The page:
How we plan to end fuel scarcity, grow refining capacity –Senate

The Senate has assured Nigerians that the challenge of incessant fuel scarcity across the country would soon be a thing of the past as plans are in top gear to involve more private sector players in the construction of new refineries.

Senate Leader, Senator Opeyemi Bamidele, gave the assurance in an interview on the sidelines of the Oil Technology Conference (OTC) in Houston Texas.

Bamidele said the Senate is working to ensure that more private sector players are licensed to own and operate refineries to support other smaller ones that are springing up in several parts of the country.

In addition to licensing new refinery operators, he said the Federal Government and Senate are working to ensure that the existing refineries are turned around with repairs and replacement of parts carried out where necessary.

He said the Senate has gotten assurance from the Nigerian National Petroleum Company (NNPC) Limited that two of its refineries in Warri and Port Harcourt would come on stream before the end of year while the Kaduna refinery will become functional before the end of 2025.

Opeyemi maintained that the focus now is to ensure that the country is able to produce more oil in order to meet its Organization of Petroleum Exporting Countries (OPEC) production quota, assuring that achieving such milestone will provide more revenue for Government and halt lack and borrowings.

The Senator was upbeat that with the convergence of all these interventions from government and private sector players, the level of fuel imports would reduce drastically or be eliminated, leading to the drop in the price of petrol.

He explained that what drives pricing is the ability to meet demand in the face of every product finding its level and place in a free market.

Also speaking in a separate interview at OTC, the Chairman, Senate Committee of Downstream, Senator Ifeanyi Ubah, said the last Turn Around Maintenance (TAM) that happened at the refineries was about 15 years which led to the comatose state of the facility.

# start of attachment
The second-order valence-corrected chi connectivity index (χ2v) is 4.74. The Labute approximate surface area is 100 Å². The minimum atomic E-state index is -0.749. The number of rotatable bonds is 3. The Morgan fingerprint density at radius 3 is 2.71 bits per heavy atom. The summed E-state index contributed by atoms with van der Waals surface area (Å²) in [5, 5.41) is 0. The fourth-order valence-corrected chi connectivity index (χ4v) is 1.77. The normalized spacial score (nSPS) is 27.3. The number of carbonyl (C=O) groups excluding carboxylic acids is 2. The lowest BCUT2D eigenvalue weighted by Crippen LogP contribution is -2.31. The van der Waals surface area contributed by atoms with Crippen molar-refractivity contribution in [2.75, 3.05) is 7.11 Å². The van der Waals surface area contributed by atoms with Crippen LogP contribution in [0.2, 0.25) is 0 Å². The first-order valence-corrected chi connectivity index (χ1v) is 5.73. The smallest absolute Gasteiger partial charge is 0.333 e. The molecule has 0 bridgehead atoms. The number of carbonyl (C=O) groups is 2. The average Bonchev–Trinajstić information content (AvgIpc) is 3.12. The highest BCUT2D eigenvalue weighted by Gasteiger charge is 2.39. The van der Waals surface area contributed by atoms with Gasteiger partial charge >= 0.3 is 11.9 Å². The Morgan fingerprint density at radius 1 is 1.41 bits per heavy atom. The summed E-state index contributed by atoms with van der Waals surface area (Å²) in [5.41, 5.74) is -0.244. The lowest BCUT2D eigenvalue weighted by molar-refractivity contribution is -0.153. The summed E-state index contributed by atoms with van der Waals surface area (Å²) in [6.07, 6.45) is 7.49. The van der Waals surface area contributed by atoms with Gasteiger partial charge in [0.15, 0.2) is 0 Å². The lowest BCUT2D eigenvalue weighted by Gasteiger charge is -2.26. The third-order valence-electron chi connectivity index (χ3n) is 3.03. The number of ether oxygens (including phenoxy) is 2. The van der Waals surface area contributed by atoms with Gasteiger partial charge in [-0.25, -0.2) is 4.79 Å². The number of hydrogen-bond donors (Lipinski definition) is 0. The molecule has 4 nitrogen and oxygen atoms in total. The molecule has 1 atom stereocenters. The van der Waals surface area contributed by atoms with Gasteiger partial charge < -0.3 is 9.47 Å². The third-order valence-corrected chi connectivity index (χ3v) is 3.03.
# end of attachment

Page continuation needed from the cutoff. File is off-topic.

He argued that the non-deregulation of the downstream sector has put undue pressure on NNPC Limited as the entire industry depends on it for its petroleum needs.

He pointed out that no country can meet its energy needs by having a single entity importing its petroleum product’s needs.

But in order to be self-sufficient, Ubah urged the Federal Government to create a cluster of five to eight modular refineries within the riverine communities.

“If we do that, it will become a very big leap. Why am I saying this? If you have 200 downstream players, you can divide them into groups of 10 or 15 each to one modular refinery as shareholders. They will be the ones to source for funding and bring those with the technical expertise to run the refineries.

So, whatever they produce would now be used to support downstream operations. Some of these owners will also invest in infrastructure which includes barges to bring the crude which is where the idea of setting it up in riverine communities comes in, trucks to transport refined products and even filling stations where the products would be sold.

This will eventually bring in money for Government because these entities will pay taxes brings. At the end of the day, this would become a win-win situation for both parties. But if we don’t do that, the downstream sector will still rely on a single importer which is already overburdened.”

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